Mère, à propos de la division des oeuvres, Sri Aurobindo écrit ici : « Un yoga qui cherche une réalisation intégrale du Suprême, ne méprisera pas les oeuvres ni même les rêves (si rêves ce sont) de l’Esprit cosmique, il ne reculera pas devant l’effort splendide et la victoire variée que l’Esprit s’est assignés à lui-même dans la créature humaine. Mais la condition première de ce libéralisme est que nos oeuvres dans le monde fassent aussi partie du sacrifice offert au Très-Haut, et à nul autre, à la Shakti divine et à nulle autre Puissance, dans l’esprit vrai et avec la connaissance vraie, par une âme libre et non par un esclave hypnotisé et enchaîné à la Nature matérielle. Si l’on doit faire une division parmi les oeuvres, c’est entre celles qui sont les plus proches du coeur de la flamme sacrée et celles qui sont le moins touchées ou illuminées par elle, parce qu’elles en sont plus éloignées ; ou entre le brasier qui chauffe avec puissance et éclat, et les bûches humides qui, trop entassées et trop serrées sur l’autel, peuvent nuire à l’ardeur du feu par leur abondance diffuse et leur lourdeur. »
À quoi cette division correspond-elle, psychologiquement, dans notre vie ?

Je suppose que pour chacun c’est différent. Alors, chacun doit trouver les activités qui augmentent son aspiration, sa conscience, sa connaissance profonde des choses, et puis celles qui, au contraire, le mécanisent et le ramènent plus complètement à une relation purement matérielle avec les choses.

Il est difficile de faire une règle générale.

C’est-à-dire que chaque chose doit être faite d’une façon exacte, comme une offrande ?

À vrai dire, cela dépend plus de la manière de faire la chose que de la chose elle-même.

Vous prenez un travail tout à fait matériel, comme de nettoyer un parquet ou d’enlever la poussière dans une chambre, eh bien, il me semble, moi, que ce travail-là peut conduire vers une conscience très profonde s’il est fait avec un certain sens de la perfection et du progrès ; tandis que d’autres travaux qui sont réputés d’ordre supérieur, comme par exemple des travaux d’études ou des travaux littéraires et artistiques, s’ils sont faits pour la recherche de la gloire ou d’une satisfaction d’amourpropre ou d’un bien matériel, ils ne vous aident pas à progresser. Alors, cela fait déjà un genre de classification qui dépend plus de l’attitude intérieure que du fait extérieur. Mais cette classification-là peut s’appliquer à tout.

Naturellement, il y a un genre de travail que l’on ne fait que pour une raison purement lucrative et personnelle, comme celui (quel qu’il soit) que l’on fait pour gagner sa vie. Cette attitude-là est justement celle que Sri Aurobindo compare aux morceaux de bois mouillés, qui sont trop entassés et d’où la flamme ne peut pas jaillir. Cela a quelque chose d’humide et d’abrutissant.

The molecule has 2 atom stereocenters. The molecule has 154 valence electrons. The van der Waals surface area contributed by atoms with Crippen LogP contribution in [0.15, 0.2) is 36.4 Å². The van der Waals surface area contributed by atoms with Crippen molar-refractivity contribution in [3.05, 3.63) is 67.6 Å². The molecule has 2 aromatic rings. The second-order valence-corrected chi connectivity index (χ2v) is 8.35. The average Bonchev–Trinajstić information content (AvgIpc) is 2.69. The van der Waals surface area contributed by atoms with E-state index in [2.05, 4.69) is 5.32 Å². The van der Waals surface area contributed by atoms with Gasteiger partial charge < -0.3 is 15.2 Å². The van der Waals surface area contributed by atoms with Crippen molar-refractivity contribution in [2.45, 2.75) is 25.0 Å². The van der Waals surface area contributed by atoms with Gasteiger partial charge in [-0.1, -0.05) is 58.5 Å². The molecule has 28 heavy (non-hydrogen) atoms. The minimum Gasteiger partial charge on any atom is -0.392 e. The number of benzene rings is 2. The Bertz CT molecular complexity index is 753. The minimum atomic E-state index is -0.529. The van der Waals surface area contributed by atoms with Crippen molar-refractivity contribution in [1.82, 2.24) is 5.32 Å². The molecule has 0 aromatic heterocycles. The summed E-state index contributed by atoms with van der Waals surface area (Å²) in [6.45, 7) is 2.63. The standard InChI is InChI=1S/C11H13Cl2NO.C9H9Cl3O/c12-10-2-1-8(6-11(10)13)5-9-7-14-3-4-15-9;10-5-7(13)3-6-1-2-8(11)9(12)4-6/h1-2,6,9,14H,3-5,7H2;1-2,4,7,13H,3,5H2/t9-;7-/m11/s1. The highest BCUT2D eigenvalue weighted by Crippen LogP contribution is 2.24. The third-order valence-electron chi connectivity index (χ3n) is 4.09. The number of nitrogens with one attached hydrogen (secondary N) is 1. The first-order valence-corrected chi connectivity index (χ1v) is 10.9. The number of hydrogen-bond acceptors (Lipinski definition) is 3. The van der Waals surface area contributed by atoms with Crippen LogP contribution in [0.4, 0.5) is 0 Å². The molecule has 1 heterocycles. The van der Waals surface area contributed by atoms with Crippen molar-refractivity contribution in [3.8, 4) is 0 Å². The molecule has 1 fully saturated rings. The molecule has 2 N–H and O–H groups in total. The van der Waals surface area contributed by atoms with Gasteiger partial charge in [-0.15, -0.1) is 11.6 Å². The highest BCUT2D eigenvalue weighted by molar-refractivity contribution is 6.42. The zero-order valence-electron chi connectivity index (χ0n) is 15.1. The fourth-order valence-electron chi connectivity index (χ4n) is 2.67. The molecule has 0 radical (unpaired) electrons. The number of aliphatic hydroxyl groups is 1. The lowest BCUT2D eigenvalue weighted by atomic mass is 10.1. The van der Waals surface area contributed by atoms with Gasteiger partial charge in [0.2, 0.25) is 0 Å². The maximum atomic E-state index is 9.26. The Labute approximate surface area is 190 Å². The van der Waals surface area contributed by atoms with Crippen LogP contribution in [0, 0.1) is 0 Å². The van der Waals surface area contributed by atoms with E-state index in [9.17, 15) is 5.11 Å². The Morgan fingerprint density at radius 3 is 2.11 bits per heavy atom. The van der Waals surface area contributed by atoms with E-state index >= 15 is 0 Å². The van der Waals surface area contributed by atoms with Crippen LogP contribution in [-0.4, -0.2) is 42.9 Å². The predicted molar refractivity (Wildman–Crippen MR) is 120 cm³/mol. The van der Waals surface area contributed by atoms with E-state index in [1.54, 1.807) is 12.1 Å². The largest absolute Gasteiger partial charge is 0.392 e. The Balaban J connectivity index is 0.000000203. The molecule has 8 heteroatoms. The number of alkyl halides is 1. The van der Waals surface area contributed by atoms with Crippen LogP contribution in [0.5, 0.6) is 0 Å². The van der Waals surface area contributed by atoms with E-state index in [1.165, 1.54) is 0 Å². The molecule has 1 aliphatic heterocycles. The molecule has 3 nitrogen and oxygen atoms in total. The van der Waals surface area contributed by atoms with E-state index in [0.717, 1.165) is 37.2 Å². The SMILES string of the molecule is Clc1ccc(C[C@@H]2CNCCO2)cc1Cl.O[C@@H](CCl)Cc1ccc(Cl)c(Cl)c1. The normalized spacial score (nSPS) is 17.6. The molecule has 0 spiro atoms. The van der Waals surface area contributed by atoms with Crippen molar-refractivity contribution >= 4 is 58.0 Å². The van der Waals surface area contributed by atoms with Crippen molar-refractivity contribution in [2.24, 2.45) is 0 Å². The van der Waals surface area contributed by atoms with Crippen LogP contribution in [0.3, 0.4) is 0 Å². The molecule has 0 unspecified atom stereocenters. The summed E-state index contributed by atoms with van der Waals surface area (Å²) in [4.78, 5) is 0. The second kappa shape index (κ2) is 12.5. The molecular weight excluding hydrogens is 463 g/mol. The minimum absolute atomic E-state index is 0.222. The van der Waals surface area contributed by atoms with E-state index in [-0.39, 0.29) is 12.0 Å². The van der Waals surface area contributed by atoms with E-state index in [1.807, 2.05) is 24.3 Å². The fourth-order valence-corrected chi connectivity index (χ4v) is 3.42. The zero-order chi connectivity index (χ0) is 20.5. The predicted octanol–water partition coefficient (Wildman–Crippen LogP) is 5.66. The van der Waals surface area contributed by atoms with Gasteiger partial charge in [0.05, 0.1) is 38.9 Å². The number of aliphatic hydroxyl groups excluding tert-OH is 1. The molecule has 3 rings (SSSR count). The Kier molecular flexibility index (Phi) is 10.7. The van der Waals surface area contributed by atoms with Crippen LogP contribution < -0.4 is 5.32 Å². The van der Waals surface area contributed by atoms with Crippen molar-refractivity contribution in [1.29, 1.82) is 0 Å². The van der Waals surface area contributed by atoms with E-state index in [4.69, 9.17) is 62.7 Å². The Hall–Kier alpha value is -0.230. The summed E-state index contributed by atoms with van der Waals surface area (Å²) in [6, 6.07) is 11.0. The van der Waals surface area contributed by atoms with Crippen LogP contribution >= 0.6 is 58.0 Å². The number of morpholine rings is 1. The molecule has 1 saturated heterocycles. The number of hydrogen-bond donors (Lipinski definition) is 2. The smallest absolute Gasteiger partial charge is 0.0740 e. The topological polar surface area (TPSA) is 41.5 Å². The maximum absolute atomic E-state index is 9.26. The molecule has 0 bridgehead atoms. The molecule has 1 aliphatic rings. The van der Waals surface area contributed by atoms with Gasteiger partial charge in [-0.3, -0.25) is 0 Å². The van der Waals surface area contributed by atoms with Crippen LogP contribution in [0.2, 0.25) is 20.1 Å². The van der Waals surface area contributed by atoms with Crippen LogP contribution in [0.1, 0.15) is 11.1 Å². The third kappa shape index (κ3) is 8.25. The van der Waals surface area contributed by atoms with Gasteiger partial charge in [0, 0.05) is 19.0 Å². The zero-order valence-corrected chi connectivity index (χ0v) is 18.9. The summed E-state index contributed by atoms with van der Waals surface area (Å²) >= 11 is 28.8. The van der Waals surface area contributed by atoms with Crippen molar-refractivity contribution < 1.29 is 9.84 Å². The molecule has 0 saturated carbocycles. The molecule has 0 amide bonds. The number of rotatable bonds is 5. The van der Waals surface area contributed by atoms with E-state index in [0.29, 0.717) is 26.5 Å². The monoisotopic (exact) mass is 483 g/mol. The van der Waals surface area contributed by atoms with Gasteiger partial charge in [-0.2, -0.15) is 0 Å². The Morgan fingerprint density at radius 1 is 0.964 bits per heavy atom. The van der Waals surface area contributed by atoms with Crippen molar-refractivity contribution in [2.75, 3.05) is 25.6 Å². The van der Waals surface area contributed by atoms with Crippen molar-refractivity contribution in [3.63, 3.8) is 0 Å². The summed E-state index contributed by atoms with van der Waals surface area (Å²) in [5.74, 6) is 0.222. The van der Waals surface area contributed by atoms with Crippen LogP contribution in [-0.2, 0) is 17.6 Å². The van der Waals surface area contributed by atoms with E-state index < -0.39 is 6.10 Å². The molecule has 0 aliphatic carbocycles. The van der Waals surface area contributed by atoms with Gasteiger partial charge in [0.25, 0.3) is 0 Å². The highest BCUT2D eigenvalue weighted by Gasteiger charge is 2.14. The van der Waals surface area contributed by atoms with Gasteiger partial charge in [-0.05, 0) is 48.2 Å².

Et ceci nous amène à quelque chose que je vous ai dit déjà plusieurs fois, mais qui pose un problème que les circonstances n’ont pas encore résolu. Je crois que je vous en ai déjà parlé, mais enfin je vous en reparle ce soir, à cause de cette phrase de Sri Aurobindo.

Au commencement de mon existence terrestre actuelle, j’ai été mise en rapport avec beaucoup de gens qui disaient avoir une grande aspiration intérieure, un élan vers quelque chose de plus profond et de plus vrai, mais qu’ils étaient liés, soumis, esclaves de cette nécessité brutale de gagner leur vie, et que cela les alourdissait tellement, leur prenait tant de temps et tant d’énergie qu’ils ne pouvaient se livrer à aucune autre activité, intérieure ou extérieure. J’ai entendu cela très souvent, j’ai vu beaucoup de pauvres gens — je ne dis pas pauvres au point de vue monétaire, mais de pauvres gens parce qu’ils se sentaient emprisonnés dans une nécessité matérielle étroite et abrutissante.

J’étais très jeune de ce temps-là, et je m’étais toujours dit que, si jamais je pouvais le faire, je tâcherais de créer un petit monde — oh ! tout petit, mais enfin —, un petit monde où les gens pourraient vivre sans avoir à se préoccuper de la nourriture, du logement, du vêtement et des nécessités impérieuses de la vie, afin de voir si toutes les énergies, libérées par cette certitude de l’existence matérielle assurée, se tourneraient spontanément vers la vie divine et vers la réalisation intérieure.

Eh bien, vers le milieu de mon existence — enfin, ce qui est généralement le milieu d’une existence humaine —, ce moyen m’a été donné et j’ai pu réaliser cela, c’est-à-dire créer des conditions de vie comme cela. Et je suis arrivée à cette conclusion que ce n’est pas cette nécessité qui empêche les gens de se consacrer à une réalisation intérieure, que c’est une veulerie, c’est un tamas, c’est un manque d’aspiration, c’est un laisser-aller misérable, un je-m’en-fichisme, et que ceux qui ont même les conditions de vie les plus difficiles sont quelquefois ceux qui réagissent le plus et qui ont l’aspiration la plus intense.

Voilà. J’attends qu’il me soit prouvé le contraire.

J’aimerais beaucoup voir le contraire, mais je ne l’ai pas encore vu. Comme il y a beaucoup d’énergies qui ne sont pas utilisées, puisque cette compulsion terrible d’avoir ce qu’il faut pour manger ou un toit pour dormir ou des vêtements pour se mettre sur le dos n’existe pas, comme on est sûr d’avoir tout cela, il y a toute une masse d’énergies qui ne sont pas employées à cela ; eh bien, on les emploie à faire des bêtises. Et l’une des bêtises qui me semble être la plus désastreuse, c’est de faire marcher sa langue : bavarder, bavarder, bavarder. Je n’ai pas connu d’endroit où l’on bavarde plus qu’ici, et pour dire toutes les choses que l’on ne devrait pas dire, pour s’occuper de toutes les choses dont on ne devrait pas s’occuper. Et je sais que c’est tout simplement un débordement d’énergie inutilisée.


Alors, la division n’est peut-être pas tout à fait celle que l’on croit...

  1. Letters on Himself and the Ashram, p.803
  2. Ibid.
  3. Ibid.
  4. Ibid., p.601
  5. Ibid., p.603
  6. Ibid., p.632
  7. Ibid., p.705
  8. Questions and Answers 1956, p.157
  9. The Synthesis of Yoga, p.134
  10. Ibid., p.142
  11. Ibid., p.141
  12. Entretiens 1956, p.177